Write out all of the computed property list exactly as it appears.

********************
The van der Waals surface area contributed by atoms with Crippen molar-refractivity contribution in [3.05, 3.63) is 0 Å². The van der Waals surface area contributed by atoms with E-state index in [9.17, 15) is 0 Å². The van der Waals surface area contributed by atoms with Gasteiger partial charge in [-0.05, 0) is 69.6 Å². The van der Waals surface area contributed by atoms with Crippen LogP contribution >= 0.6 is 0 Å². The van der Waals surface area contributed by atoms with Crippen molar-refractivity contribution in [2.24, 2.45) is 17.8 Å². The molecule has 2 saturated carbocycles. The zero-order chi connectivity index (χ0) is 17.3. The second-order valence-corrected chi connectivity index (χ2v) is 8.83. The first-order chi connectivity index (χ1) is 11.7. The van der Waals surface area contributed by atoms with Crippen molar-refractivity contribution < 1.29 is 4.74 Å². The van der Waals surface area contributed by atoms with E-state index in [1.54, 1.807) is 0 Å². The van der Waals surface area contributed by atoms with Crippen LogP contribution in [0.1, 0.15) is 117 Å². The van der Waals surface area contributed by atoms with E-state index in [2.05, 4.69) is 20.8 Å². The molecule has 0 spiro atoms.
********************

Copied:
The van der Waals surface area contributed by atoms with Crippen molar-refractivity contribution in [3.05, 3.63) is 0 Å². The van der Waals surface area contributed by atoms with E-state index in [9.17, 15) is 0 Å². The van der Waals surface area contributed by atoms with Gasteiger partial charge in [-0.05, 0) is 69.6 Å². The van der Waals surface area contributed by atoms with Crippen LogP contribution >= 0.6 is 0 Å². The van der Waals surface area contributed by atoms with Crippen molar-refractivity contribution in [2.24, 2.45) is 17.8 Å². The molecule has 2 saturated carbocycles. The zero-order chi connectivity index (χ0) is 17.3. The second-order valence-corrected chi connectivity index (χ2v) is 8.83. The first-order chi connectivity index (χ1) is 11.7. The van der Waals surface area contributed by atoms with Crippen molar-refractivity contribution < 1.29 is 4.74 Å². The van der Waals surface area contributed by atoms with E-state index in [1.54, 1.807) is 0 Å². The van der Waals surface area contributed by atoms with Crippen LogP contribution in [0.1, 0.15) is 117 Å². The van der Waals surface area contributed by atoms with E-state index in [2.05, 4.69) is 20.8 Å². The molecule has 0 spiro atoms.